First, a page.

The Takeovers Panel has recently published a new guidance note on statements of intention made by shareholders in the context of a takeover bid or scheme of arrangement.
- The Panel has recently finalised a new guidance notice (Guidance Note 23 – Shareholder Intention Statements) (GN 23) on statements made by shareholders regarding their intended actions in the context of takeovers and schemes.
- GN 23 addresses the Panel’s concern that shareholder intention statements may be inappropriately used as a lock-up device, or expressed in a manner which is unclear or overstates the shareholder’s actual intentions.
- GN 23 provides target board and shareholders with guidance on the steps which should be taken to minimise the risk that the disclosure of shareholder intention statements gives rise to unacceptable circumstances.
- However, GN 23 does not contain any specific guidance on whether a shareholder intention statement evidences an association or relevant interest between the shareholder providing the statement and the bidder more generally - meaning that this remains an area of continued exposure for bidders and target shareholders.
A shareholder intention statement is any statement regarding the intention of a shareholder in the context of a control transaction, such as:
"HoldCo, a holder of 15%, intends to accept the offer by Bidder in the absence of a superior proposal."
"HoldCo, a holder of 15%, intends to vote in favour of the scheme of arrangement in the absence of a superior proposal."
Such statements are often used by both bidders and targets in their communications with shareholders (both in standalone ASX announcements and formal takeover documents).
GN 23 is intended to address the Panel’s concern that such statements may have the effect of precluding the opportunity for competing proposals or may be expressed in ways that may be misleading, or at least confusing.
Following a consultation process (in response to which Herbert Smith Freehills and a number of other organisations made submissions), the Panel has published the final version of GN 23. The final version of GN 23 does not materially differ from the consultation draft, other than some variations firming up the Panel’s position on issues relating to the timing of acceptances and disclosure.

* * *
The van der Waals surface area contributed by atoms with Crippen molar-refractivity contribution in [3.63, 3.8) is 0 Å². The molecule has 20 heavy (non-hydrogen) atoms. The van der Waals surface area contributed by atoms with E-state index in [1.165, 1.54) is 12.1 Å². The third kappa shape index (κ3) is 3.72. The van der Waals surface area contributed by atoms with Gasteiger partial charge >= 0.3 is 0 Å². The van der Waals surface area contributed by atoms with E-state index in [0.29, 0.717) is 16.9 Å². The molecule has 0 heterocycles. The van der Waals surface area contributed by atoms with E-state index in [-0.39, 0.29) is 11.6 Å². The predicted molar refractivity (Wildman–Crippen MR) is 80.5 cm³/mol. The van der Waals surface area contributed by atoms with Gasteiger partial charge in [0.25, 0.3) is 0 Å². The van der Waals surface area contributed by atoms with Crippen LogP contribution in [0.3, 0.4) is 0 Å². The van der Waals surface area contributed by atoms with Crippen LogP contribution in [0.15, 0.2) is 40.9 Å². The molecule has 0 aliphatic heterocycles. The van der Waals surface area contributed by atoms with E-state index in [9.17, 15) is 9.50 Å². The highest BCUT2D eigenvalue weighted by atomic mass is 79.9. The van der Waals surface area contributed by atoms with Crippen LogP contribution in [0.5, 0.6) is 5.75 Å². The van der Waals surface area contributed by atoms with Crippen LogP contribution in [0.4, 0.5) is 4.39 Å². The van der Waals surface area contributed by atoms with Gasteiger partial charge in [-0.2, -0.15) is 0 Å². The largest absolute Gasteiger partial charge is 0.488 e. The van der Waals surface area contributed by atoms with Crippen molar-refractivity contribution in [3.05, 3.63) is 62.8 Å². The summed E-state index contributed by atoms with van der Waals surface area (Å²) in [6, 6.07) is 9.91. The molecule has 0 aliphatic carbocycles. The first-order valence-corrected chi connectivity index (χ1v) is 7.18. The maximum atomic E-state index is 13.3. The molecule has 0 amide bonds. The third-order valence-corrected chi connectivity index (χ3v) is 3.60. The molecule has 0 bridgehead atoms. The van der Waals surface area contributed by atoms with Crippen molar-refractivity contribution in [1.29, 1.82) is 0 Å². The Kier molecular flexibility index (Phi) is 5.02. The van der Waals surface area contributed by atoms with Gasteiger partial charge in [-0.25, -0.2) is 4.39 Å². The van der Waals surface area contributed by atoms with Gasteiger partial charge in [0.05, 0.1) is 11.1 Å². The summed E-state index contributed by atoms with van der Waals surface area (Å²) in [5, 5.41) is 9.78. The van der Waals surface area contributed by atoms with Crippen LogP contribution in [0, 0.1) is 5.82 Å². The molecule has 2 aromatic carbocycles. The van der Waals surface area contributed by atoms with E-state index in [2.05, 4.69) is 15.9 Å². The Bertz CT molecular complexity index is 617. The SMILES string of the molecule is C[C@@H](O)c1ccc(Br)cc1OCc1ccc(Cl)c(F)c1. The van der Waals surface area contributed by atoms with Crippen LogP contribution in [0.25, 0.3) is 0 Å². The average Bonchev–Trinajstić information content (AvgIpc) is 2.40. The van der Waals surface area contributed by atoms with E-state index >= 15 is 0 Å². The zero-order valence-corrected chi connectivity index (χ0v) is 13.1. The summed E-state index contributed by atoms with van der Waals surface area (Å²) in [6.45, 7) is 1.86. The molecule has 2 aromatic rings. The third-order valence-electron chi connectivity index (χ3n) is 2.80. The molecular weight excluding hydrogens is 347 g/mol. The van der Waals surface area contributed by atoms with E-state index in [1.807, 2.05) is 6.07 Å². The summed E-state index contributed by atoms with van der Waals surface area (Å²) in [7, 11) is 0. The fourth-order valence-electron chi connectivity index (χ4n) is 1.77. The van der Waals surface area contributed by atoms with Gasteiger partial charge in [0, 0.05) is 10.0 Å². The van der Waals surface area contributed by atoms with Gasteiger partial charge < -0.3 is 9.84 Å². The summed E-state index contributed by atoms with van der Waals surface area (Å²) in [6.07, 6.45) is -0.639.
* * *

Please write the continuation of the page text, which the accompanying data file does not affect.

The requirements of the final version of GN 23, as well as summary of the key amendments from the consultation draft, are summarised below.
Potential for shareholder intention statements to be misleading
GN 23 notes that there is a risk that a statement of shareholder intention will be misleading, or at least confusing, if it is expressed in terms that are unclear in meaning (such as a statement of ‘present’ intention), subject to qualifications which are ambiguous or published without detailed information regarding the relevant shareholding.
Terms of shareholder intention statements
The Panel is guided by the following when assessing whether the terms of a shareholder intention statement gives rise to unacceptable circumstances:
- if a shareholder states an intention to accept after a certain date, whether that shareholder has accepted the offer prior to that date,
- if a shareholder provides an intention statement before the offer period opens and the aggregate voting power of that shareholder and the bidder exceeds 20%, whether the intention statement is subject to no superior offer emerging – the Panel has said that, in such circumstances, the absence of a 'no superior offer' qualification is likely to give rise to unacceptable circumstances, and
- if a shareholder intention statement is subject to no superior offer emerging, whether the shareholder has allowed a reasonable time to pass for a superior offer to emerge, which the Panel will generally consider to be 21 days after the offer has opened.